Psychological hardiness

In Ukraine, distress may be interpreted differently by its older population compared to other societies due to a buffering effect created by high levels of psychological hardiness and resiliency. Numerous studies have reported the effect of life experiences on shaping the degree of hardiness, which includes having experienced many life changes, overcoming adversities and succeeding against the odds [25,26,27,28]. Older adults in Ukraine have experienced many adversities over the decades from Stalinism and famine, Soviet rule and more recently political strife, annexation and war. Perhaps Ukraine offers a unique perspective as to how psychological distress is experienced among both cognitively-intact and compromised older adults due to its historical and contemporary struggles.

Life stress paradigm

The Life Stress Paradigm [29] offers some guidance for understanding the possible relationships among living in a politically unstable country, cognition, and psychological distress. The paradigm demonstrates a negative relationship between stressors and resources while also supporting a positive relationship between stressors and distress, and negative relationship between resources and distress [29]. In other words, as stressors such as living in a politically unstable country increase, resources such as cognitive reserve decrease and psychological distress increases. This study focuses on evaluating part of the paradigm between cognition and psychological distress.

Study aims

The following aims guided the study: (1) To compare levels of psychological distress between an MCI and a cognitively intact control group of older adults in Ukraine. (2) To compare differences in the levels of psychological distress between MCI subtypes (aMCI & naMCI). (3) To evaluate the potential impact of cognition on psychological distress.



A sample of participants were assigned from a pool of outpatient community members that receive health services through a network of primary-care physicians within the network of the regional psychiatric hospital in Lviv, Ukraine, into either an MCI group (n = 66) or non-MCI group (n = 66) based upon their pre-existing diagnoses of either aMCI, naMCI, or no diagnosis of MCI. Inclusion criteria for the two groups comprised being 55 and over, and the results of the Montreal Cognitive Assessment (MoCA) with scores of 19–25 indicating MCI. Potential participants were excluded from the study if dementia was evident, as evident by scores below 19, or if there was a diagnosis of MCI with a significant medical or psychiatric condition present. There was a total of 37 patients excluded from the study based on the inclusion/exclusion criteria. IRB approval was granted from the participating institution (UHSRC #911550–1). All subjects provided written consent to participate in the study. During the study, there was a great deal of instability caused by an active mobilization process of the male population and an influx of casualties among army and civilians. Typical complaints conveyed by the participants in the study included a lack of confidence in the future, frustration, anxiety, and hopelessness.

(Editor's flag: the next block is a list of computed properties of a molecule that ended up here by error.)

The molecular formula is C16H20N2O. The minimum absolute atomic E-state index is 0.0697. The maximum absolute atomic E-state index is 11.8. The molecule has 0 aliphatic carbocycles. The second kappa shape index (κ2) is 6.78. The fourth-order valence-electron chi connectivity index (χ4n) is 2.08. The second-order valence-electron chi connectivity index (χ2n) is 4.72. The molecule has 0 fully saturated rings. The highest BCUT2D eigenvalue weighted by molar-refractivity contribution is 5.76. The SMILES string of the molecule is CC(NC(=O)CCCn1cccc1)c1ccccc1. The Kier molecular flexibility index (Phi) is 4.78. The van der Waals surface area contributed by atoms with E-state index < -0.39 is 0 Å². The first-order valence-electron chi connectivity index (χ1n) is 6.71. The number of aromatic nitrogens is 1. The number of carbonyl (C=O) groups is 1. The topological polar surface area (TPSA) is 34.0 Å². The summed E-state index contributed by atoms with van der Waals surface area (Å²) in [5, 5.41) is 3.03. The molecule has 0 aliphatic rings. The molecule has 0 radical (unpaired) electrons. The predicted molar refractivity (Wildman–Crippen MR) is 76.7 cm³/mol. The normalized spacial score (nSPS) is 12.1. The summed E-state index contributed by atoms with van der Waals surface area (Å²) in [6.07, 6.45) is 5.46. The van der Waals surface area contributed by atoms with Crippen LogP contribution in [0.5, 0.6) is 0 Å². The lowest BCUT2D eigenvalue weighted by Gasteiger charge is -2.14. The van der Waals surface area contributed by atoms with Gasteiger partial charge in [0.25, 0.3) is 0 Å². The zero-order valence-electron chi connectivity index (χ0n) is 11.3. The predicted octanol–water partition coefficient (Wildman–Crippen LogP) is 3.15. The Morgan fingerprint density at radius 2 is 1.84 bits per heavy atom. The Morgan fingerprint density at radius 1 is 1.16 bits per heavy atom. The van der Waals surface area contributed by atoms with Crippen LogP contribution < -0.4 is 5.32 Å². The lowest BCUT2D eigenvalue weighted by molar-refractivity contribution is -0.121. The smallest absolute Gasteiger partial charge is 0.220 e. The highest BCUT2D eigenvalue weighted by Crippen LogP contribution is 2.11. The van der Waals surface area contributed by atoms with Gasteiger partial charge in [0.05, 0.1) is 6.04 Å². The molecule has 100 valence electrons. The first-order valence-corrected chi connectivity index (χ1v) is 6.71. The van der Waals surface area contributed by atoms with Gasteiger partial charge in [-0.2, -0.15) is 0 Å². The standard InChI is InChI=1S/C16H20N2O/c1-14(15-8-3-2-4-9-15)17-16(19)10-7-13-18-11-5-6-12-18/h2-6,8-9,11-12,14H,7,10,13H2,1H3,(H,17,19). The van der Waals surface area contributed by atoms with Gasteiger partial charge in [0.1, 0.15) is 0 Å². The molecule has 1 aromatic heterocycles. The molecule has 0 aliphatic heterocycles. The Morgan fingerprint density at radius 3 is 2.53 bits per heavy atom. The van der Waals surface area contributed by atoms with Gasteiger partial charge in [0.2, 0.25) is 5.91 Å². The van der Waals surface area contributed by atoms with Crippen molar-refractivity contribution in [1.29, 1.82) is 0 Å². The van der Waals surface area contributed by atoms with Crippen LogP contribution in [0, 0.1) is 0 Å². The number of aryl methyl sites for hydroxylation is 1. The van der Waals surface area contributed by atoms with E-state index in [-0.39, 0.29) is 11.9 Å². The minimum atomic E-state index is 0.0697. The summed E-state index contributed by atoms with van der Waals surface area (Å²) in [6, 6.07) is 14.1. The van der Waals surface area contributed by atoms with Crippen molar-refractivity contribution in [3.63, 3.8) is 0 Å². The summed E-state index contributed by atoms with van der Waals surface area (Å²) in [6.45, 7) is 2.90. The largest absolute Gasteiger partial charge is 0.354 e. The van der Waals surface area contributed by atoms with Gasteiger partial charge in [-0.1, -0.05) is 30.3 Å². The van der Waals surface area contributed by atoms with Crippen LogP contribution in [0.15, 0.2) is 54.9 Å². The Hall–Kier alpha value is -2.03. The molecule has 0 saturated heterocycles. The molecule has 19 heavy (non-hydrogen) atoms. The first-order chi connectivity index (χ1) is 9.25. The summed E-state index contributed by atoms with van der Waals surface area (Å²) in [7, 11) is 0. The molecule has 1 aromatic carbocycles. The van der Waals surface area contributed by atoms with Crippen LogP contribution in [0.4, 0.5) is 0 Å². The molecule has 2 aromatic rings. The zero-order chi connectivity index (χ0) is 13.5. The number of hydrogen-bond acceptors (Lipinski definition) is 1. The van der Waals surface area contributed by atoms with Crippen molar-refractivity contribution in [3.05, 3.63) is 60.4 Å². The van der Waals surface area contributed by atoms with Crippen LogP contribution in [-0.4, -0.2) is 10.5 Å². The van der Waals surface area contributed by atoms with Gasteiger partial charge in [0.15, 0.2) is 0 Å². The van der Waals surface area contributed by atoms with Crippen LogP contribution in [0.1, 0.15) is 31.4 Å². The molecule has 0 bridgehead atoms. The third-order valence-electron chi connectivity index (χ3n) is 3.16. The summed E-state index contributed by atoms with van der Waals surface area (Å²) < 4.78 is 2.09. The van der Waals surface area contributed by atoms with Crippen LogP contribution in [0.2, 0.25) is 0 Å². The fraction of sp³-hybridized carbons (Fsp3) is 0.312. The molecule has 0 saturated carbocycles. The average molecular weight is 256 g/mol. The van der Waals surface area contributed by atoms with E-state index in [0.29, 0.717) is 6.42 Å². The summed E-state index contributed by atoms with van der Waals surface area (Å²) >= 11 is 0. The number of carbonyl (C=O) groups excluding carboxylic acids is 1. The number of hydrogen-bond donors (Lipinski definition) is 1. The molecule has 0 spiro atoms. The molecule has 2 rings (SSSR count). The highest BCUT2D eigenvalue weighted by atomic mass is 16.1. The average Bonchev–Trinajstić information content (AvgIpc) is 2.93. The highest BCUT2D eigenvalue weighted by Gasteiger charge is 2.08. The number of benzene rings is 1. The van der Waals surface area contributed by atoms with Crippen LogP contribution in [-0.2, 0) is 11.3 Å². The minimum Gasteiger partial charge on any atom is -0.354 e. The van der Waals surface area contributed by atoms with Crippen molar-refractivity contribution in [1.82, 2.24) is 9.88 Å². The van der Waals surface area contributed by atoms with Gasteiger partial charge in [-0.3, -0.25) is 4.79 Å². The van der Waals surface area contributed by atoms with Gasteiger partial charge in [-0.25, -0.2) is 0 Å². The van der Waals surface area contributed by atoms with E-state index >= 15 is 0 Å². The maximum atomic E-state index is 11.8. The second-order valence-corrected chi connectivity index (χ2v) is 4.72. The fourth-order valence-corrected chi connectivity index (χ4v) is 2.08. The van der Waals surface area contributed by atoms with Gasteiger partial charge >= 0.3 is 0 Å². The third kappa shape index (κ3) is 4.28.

Data was collected using one time in-person interviews to minimize sample attrition and missing data. A cognitive assessment (MoCA) was conducted from a pool of outpatients to confirm eligibility and placement into either the MCI or control group. Once all participants were identified, a demographic survey, and the Symptom Questionnaire (SQ) were administered. Breaks were offered between questionnaires as needed to decrease potential response burden. A psychiatrist (MD, PhD) representing the Lviv Regional Hospital network in Ukraine performed the testing and selection process. All participants signed a conformed consent agreement approved by the institution’s Human-Subjects Research Program. Members of the research team, went through their respective IRB process which included subject confidentiality training.

Assessment instruments

The Symptom Questionnaire (SQ) has been widely used since its initial publication to operationalize psychological distress in older adults [28]. Although the SQ has not been used widely in research involving older adults with MCI, the brevity and simplicity of the tool that includes dichotomous items (i.e. yes/no or true/false) would seem compatible with the defined sample. The SQ contained 92 dichotomous items of which 68 items indicate symptoms of psychological distress and 24 items and antonyms indication psychological well-being. Items are scored either 0–1 with 1 being indicative of psychological distress, so higher scores represent higher levels of distress. In addition to providing an overall psychological distress score, subscales on specific distress include depression, anxiety, anger-hostility, and somatic symptoms. Criterion-related validity was established with strong correlations with other existing instruments such as the Hopkins Symptom Checklist and the Hamilton Rating Scale for Depression. Reliability of the SQ was demonstrated by using test–retest reliability ranging from 0.57 to 0.95 using Cronbach’s alpha scores [30]. Translation of the Symptom Questionnaire (SQ) from English to Ukrainian was conducted by a certified translator. In addition, reverse translation of the questionnaire from Ukrainian back to English was conducted by a separate certified translator to help support the accuracy of the translation.